A team of Virginia Tech researchers has discovered that an organism that uses a 3.5-billion-year-old process holds the key to understanding modern-day functions, such as digestion in humans and animals.
Researchers found that the enzyme thioredoxin reductase was in anaerobic environments on ancient Earth. It was a member of the group of organisms called methanogens. These organisms are responsible for niche metabolic processes today, such as freshwater sediment decomposition, waste treatment plants, natural gas production, and food digestion.
The research has broad implications for human health, agriculture, energy production, and mitigation of greenhouse gas emissions.
“Our research shows that what was true for early Earth is true today in terms of energy nutrients being transformed in environments that lack oxygen and have hydrogen as a metabolic byproduct,” said Biswarup Mukhopadhyay, an associate professor of biochemistry in the Virginia Tech College of Agriculture and Life Sciences and one of the lead authors of the study. He is also an adjunct associate professor at the Virginia Tech Biocomplexity Institute.
The findings were recently described in the Journal of Biological Chemistry. They article was authored by Dwi Susanti, a post-doctoral scientist; Usha Loganathan, a research specialist; and Mukhopadhyay.
The organism that the researchers studied lives within undersea volcanoes or hydrothermal vents where extremely high temperatures, absence of oxygen, and the presence of toxic materials create an environment not unlike ones found billions of years ago.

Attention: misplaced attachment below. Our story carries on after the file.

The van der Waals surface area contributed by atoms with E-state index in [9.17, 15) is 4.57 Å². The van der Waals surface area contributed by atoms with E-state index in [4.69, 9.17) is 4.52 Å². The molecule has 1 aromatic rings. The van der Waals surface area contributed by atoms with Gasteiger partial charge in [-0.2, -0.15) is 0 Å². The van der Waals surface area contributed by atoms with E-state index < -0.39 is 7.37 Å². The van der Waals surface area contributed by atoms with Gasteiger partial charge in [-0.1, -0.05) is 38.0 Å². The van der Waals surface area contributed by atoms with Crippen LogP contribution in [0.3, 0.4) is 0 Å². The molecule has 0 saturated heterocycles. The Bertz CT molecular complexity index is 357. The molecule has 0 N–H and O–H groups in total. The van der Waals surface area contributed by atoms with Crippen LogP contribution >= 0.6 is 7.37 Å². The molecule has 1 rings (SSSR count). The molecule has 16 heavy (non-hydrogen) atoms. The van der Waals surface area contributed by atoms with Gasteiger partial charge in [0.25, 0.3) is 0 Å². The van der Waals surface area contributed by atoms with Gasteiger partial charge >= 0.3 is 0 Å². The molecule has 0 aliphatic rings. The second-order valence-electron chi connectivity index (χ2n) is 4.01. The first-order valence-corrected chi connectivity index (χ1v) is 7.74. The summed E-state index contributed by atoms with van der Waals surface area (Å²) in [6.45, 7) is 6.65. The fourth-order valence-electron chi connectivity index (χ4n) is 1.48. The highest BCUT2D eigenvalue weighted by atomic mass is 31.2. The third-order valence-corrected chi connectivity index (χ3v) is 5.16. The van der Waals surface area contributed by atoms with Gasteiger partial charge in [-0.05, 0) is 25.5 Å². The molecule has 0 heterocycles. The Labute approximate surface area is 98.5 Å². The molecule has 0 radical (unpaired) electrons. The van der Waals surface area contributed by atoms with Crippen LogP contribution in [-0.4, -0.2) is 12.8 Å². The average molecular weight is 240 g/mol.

It was during this time that early organisms thrived in oxygen-free environments and many of them depended upon simple compounds, such as volcanic hydrogen, for energy. The researchers found that the thioredoxin reductase of this organism carries a molecule of flavin, a well-known coenzyme. Flavin acts as a gatekeeper and gets help from an ancient molecule coenzyme F420, a close mimic of flavin.
Many of the descendants of the ancient methanogens continue to make a living the same way today, except they receive hydrogen from bacteria, such as those that aid in digestion or help decay plant leaves in lake sediment. These bacteria expel hydrogen as their metabolic wastes; if hydrogen accumulates, their activities are blocked. Methanogens then come to the rescue and remove the hydrogen by converting it to methane.
These molecular systems involve the teamwork of a variety of microorganisms, including ancient methanogens. If the methanogens were not efficient in utilizing hydrogen, biodegradation processes would not function efficiently. The ancient mechanism of hydrogen-driven metabolic control of lone-ranging methanogens of early Earth serves as a facilitator in the communities of anaerobic microorganisms today. The key for this synergy in a microbial consortium is the gatekeeping function of flavin in the thioredoxin reductase.
Research was funded by a grant awarded to Mukhopadhyay, the National Aeronautics and Space Administration Astrobiology: Exobiology and Evolutionary Biology Grant, and the Virginia Tech Agricultural Experiment Station Hatch Program.